Starting today, you can use AWS Clean Rooms Diﬀerential Privacy (preview) to help protect the privacy of your users with mathematically backed and intuitive controls in a few steps. As a fully managed capability of AWS Clean Rooms, no prior differential privacy experience is needed to help you prevent the reidentification of your users.
AWS Clean Rooms Differential Privacy obfuscates the contribution of any individual’s data in generating aggregate insights in collaborations so that you can run a broad range of SQL queries to generate insights about advertising campaigns, investment decisions, clinical research, and more.
Quick overview on differential privacy
Differential privacy is not new. It is a strong, mathematical definition of privacy compatible with statistical and machine learning based analysis, and has been used by the United States Census Bureau as well as companies with vast amounts of data.
Differential privacy helps with a wide variety of use cases involving large datasets, where adding or removing a few individuals has a small impact on the overall result, such as population analyses using count queries, histograms, benchmarking, A/B testing, and machine learning.
The following illustration shows how differential privacy works when it is applied to SQL queries.
When an analyst runs a query, differential privacy adds a carefully calibrated amount of error (also referred to as noise) to query results at run-time, masking the contribution of individuals while still keeping the query results accurate enough to provide meaningful insights. The noise is carefully fine-tuned to mask the presence or absence of any possible individual in the dataset.
Differential privacy also has another component called privacy budget. The privacy budget is a finite resource consumed each time a query is run and thus controls the number of queries that can be run on your datasets, helping ensure that the noise cannot be averaged out to reveal any private information about an individual. When the privacy budget is fully exhausted, no more queries can be run on your tables until it is increased or refreshed.
However, differential privacy is not easy to implement because this technique requires an in-depth understanding of mathematically rigorous formulas and theories to apply it effectively. Configuring differential privacy is also a complex task because customers need to calculate the right level of noise in order to preserve the privacy of their users without negatively impacting the utility of query results.
Customers also want to enable their partners to conduct a wide variety of analyses including highly complex and customized queries on their data. This requirement is hard to support with differential privacy because of the intricate nature of the calculations involved in calibrating the noise while processing various query components such as aggregations, joins, and transformations.
We created AWS Clean Rooms Differential Privacy to help you protect the privacy of your users with mathematically backed controls in a few clicks.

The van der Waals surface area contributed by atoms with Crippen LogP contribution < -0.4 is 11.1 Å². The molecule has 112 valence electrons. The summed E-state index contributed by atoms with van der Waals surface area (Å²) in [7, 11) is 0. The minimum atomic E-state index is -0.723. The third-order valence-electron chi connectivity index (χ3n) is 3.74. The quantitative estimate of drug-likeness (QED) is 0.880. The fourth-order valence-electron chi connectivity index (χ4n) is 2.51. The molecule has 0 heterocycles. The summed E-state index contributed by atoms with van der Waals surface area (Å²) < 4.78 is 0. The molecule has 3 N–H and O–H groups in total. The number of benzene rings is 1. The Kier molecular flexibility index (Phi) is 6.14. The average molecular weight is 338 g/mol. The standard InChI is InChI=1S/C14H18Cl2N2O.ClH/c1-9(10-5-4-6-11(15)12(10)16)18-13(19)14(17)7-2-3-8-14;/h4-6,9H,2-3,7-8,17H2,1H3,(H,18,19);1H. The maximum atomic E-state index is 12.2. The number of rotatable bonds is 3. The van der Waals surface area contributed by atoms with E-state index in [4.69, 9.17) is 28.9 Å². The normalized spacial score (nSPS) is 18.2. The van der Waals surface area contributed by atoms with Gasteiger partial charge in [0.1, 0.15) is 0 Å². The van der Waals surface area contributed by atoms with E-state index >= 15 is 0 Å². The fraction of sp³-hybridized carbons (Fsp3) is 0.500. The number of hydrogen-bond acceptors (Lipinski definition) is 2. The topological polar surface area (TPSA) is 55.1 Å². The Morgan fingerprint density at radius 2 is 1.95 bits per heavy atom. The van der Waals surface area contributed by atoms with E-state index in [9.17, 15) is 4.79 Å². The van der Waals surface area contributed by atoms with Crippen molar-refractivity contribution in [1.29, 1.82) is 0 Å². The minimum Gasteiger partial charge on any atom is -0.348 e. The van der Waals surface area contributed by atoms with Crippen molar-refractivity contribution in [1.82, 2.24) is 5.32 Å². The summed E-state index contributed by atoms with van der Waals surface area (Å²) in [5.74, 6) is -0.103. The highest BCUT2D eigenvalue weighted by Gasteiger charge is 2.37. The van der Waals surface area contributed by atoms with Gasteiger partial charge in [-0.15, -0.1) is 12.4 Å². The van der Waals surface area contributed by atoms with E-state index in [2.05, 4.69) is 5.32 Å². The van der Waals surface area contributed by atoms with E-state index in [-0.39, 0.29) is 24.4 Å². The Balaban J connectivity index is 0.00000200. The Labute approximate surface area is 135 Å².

How differential privacy works in AWS Clean Rooms
While differential privacy is quite a sophisticated technique, AWS Clean Rooms Differential Privacy makes it easy for you to apply it and protect the privacy of your users with mathematically backed, flexible, and intuitive controls. You can begin using it with just a few steps after starting or joining an AWS Clean Rooms collaboration as a member with abilities to contribute data.
You create a configured table, which is a reference to your table in the AWS Glue Data Catalog, and choose to turn on differential privacy while adding a custom analysis rule to the configured table.
Quantified as a value that we call epsilon, the privacy budget controls the level of privacy protection. It is a common, ﬁnite resource that is applied for all of your tables protected with differential privacy in the collaboration because the goal is to preserve the privacy of your users whose information can be present in multiple tables. The privacy budget is consumed every time a query is run on your tables. You have the flexibility to increase the privacy budget value any time during the collaboration and automatically refresh it each calendar month.
Noise added per query
Measured in terms of the number of users whose contributions you want to obscure, this input parameter governs the rate at which the privacy budget is depleted.
In general, you need to balance your privacy needs against the number of queries you want to permit and the accuracy of those queries. AWS Clean Rooms makes it easy for you to complete this step by helping you understand the resulting utility you are providing to your collaboration partner. You can also use the interactive examples to understand how your chosen settings would impact the results for different types of SQL queries.
Now that you have successfully enabled differential privacy protection for your data, let’s see AWS Clean Rooms Differential Privacy in action. For this demo, let’s assume I am your partner in the AWS Clean Rooms collaboration.
Here, I’m running a query to count the number of overlapping customers and the result shows there are 3,227,643 values for
Now, if I run the same query again after removing records about an individual from
coffee_customers table, it shows a diﬀerent result, 3,227,604
tv.customer_id. This variability in the query results prevents me from identifying the individuals from observing the diﬀerence in query results.
I can also see the impact of differential privacy, including the remaining queries I can run.
Available for preview
Join this preview and start protecting the privacy of your users with AWS Clean Rooms Differential Privacy. During this preview period, you can use AWS Clean Rooms Differential Privacy wherever AWS Clean Rooms is available. To learn more on how to get started, visit the AWS Clean Rooms Differential Privacy page.